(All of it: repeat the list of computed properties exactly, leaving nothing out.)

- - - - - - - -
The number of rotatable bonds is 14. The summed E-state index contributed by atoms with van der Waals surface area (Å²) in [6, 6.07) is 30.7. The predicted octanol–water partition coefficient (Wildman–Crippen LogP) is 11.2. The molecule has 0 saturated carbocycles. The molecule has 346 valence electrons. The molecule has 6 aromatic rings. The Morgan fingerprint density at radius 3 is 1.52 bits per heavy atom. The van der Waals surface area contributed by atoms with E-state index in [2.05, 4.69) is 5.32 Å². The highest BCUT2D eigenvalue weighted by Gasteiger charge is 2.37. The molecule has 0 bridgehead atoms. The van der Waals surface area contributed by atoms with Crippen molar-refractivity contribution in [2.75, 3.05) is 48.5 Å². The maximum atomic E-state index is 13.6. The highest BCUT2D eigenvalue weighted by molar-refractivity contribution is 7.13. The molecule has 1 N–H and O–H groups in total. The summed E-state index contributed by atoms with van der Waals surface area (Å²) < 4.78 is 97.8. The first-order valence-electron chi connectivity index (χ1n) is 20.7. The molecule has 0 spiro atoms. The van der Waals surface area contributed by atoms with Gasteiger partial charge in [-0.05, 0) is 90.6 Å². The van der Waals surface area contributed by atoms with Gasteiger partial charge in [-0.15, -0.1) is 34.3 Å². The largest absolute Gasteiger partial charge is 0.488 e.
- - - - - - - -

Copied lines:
The number of rotatable bonds is 14. The summed E-state index contributed by atoms with van der Waals surface area (Å²) in [6, 6.07) is 30.7. The predicted octanol–water partition coefficient (Wildman–Crippen LogP) is 11.2. The molecule has 0 saturated carbocycles. The molecule has 346 valence electrons. The molecule has 6 aromatic rings. The Morgan fingerprint density at radius 3 is 1.52 bits per heavy atom. The van der Waals surface area contributed by atoms with E-state index in [2.05, 4.69) is 5.32 Å². The highest BCUT2D eigenvalue weighted by Gasteiger charge is 2.37. The molecule has 0 bridgehead atoms. The van der Waals surface area contributed by atoms with Crippen molar-refractivity contribution in [2.75, 3.05) is 48.5 Å². The maximum atomic E-state index is 13.6. The highest BCUT2D eigenvalue weighted by molar-refractivity contribution is 7.13. The molecule has 1 N–H and O–H groups in total. The summed E-state index contributed by atoms with van der Waals surface area (Å²) < 4.78 is 97.8. The first-order valence-electron chi connectivity index (χ1n) is 20.7. The molecule has 0 spiro atoms. The van der Waals surface area contributed by atoms with Gasteiger partial charge in [-0.05, 0) is 90.6 Å². The van der Waals surface area contributed by atoms with Gasteiger partial charge in [-0.15, -0.1) is 34.3 Å². The largest absolute Gasteiger partial charge is 0.488 e.